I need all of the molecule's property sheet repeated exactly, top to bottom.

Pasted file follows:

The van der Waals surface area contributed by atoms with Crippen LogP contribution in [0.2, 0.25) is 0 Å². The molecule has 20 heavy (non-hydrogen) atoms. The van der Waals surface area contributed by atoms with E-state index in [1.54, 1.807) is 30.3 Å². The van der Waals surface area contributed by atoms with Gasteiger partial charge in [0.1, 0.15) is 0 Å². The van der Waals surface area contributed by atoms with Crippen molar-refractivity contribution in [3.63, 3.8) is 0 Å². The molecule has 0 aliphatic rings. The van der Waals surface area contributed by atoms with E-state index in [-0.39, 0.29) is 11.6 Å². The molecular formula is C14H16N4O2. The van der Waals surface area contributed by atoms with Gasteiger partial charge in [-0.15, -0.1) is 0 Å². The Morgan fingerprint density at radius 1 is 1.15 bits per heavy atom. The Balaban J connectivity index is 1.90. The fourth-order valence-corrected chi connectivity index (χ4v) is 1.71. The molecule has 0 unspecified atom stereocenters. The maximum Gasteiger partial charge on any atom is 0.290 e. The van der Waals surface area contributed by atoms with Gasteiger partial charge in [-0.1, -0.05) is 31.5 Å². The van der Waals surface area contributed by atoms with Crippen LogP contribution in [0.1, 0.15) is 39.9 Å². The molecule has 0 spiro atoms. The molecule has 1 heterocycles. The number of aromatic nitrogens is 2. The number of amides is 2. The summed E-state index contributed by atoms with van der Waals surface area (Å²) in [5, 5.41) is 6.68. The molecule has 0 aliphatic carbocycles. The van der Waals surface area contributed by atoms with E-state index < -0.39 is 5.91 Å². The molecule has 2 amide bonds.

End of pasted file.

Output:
The van der Waals surface area contributed by atoms with Crippen LogP contribution in [0.2, 0.25) is 0 Å². The molecule has 20 heavy (non-hydrogen) atoms. The van der Waals surface area contributed by atoms with E-state index in [1.54, 1.807) is 30.3 Å². The van der Waals surface area contributed by atoms with Gasteiger partial charge in [0.1, 0.15) is 0 Å². The van der Waals surface area contributed by atoms with Crippen molar-refractivity contribution in [3.63, 3.8) is 0 Å². The molecule has 0 aliphatic rings. The van der Waals surface area contributed by atoms with E-state index in [-0.39, 0.29) is 11.6 Å². The molecular formula is C14H16N4O2. The van der Waals surface area contributed by atoms with Gasteiger partial charge in [-0.15, -0.1) is 0 Å². The Morgan fingerprint density at radius 1 is 1.15 bits per heavy atom. The Balaban J connectivity index is 1.90. The fourth-order valence-corrected chi connectivity index (χ4v) is 1.71. The molecule has 0 unspecified atom stereocenters. The maximum Gasteiger partial charge on any atom is 0.290 e. The van der Waals surface area contributed by atoms with Gasteiger partial charge in [-0.1, -0.05) is 31.5 Å². The van der Waals surface area contributed by atoms with Crippen LogP contribution in [0.1, 0.15) is 39.9 Å². The molecule has 0 spiro atoms. The molecule has 1 heterocycles. The number of aromatic nitrogens is 2. The number of amides is 2. The summed E-state index contributed by atoms with van der Waals surface area (Å²) in [5, 5.41) is 6.68. The molecule has 0 aliphatic carbocycles. The van der Waals surface area contributed by atoms with E-state index < -0.39 is 5.91 Å². The molecule has 2 amide bonds.